Visual cues consumption Accurate visual cue (normal soup bowls) Biased visual cue (self re-filling cue bowls) F test (1, 5) Actual consumption volume Actual ounces of soup consumed 8.5 ± 6.1 14.7 ± 8.4 8.99c Actual calories of soup consumed 15.4.9 ± 110.3 267.9 ± 153.5 8.99c Estimated consumption volume Estimated ounces of soup consumed 8.2 ± 6.9 9.8 ± 9.2 0.46 Estimated calories of soup consumed 122.6 ± 101.0 127.4 ± 95.6 0.03 Consumption monitoring* “I carefully paid attention to how much I ate” 4.9 ± 2.3 5.3 ± 2.4 0.69 “I carefully monitored how much soup I ate” 4.7 ± 2.5 4.7 ± 2.8 0.00 “I usually eat until I reach the bottom of the bowl” 6.2 ± 2.1 6.6 ± 2.5 0.31 “I always try to clean my plate (or bowl) at home” 6.4 ± 2.2 6.1 ± 2.7 0.20 Presence of others* “If other people keep eating, I am more likely also to” 5.5 ± 2.4 5.4 ± 5.7 0.03 “Eating with other people distracted me from how much I was eating” 4.7 ± 2.8 4.6 ± 2.5 0.00 Self-perceptions of satietya “How hungry are you right now?” 3.4 ± 2.1 3.0 ± 1.9 0.63 “How full are you right now?” 5.7 ± 1.9 5.1 ± 2.7 1.03 “How nauseated are you right now?” 3.3 ± 2.3 2.6 ± 2.0 1.47 “How much food do you think you could eat right now?” 7.1 ± 1.7 7.0 ± 1.8 0.04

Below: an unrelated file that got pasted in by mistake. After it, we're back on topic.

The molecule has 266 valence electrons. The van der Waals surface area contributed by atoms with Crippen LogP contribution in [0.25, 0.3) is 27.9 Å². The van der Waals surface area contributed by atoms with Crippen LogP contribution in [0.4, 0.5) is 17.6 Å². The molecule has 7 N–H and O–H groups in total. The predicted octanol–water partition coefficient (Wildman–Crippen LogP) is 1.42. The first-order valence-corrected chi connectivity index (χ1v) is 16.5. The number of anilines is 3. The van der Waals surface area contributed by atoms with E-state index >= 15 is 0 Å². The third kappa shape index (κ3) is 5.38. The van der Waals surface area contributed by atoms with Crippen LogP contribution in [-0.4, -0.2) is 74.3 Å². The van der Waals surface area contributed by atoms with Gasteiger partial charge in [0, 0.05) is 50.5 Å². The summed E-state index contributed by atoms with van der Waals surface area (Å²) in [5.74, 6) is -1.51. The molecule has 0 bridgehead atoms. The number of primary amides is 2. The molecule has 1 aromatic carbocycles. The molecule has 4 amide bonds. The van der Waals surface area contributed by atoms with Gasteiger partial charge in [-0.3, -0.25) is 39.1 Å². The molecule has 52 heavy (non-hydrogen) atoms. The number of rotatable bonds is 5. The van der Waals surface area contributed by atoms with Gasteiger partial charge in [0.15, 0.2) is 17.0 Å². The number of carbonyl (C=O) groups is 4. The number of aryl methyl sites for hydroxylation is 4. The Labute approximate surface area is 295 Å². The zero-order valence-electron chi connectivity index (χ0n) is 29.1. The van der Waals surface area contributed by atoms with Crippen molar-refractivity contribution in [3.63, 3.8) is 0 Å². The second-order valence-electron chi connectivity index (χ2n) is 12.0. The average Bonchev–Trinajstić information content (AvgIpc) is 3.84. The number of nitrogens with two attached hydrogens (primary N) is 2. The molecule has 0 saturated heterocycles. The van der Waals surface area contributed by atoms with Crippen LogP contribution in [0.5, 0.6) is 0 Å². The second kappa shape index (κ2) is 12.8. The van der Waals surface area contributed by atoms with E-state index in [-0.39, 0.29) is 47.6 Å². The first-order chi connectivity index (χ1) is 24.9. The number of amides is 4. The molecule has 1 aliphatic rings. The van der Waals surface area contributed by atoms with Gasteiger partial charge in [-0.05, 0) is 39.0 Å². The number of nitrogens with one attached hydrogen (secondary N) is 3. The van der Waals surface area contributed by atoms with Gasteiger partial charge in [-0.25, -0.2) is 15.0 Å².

For discussion of a similar problematic over the interpretation of cognitive dissonance experiments, see Fiala and Nichols (2009).
For a (skeptical) survey of potential cases of cognitive penetration, see Firestone and Scholl (2016).
For a survey of how to articulate and how to evaluate fallibilism, see Fantl and McGrath (2009).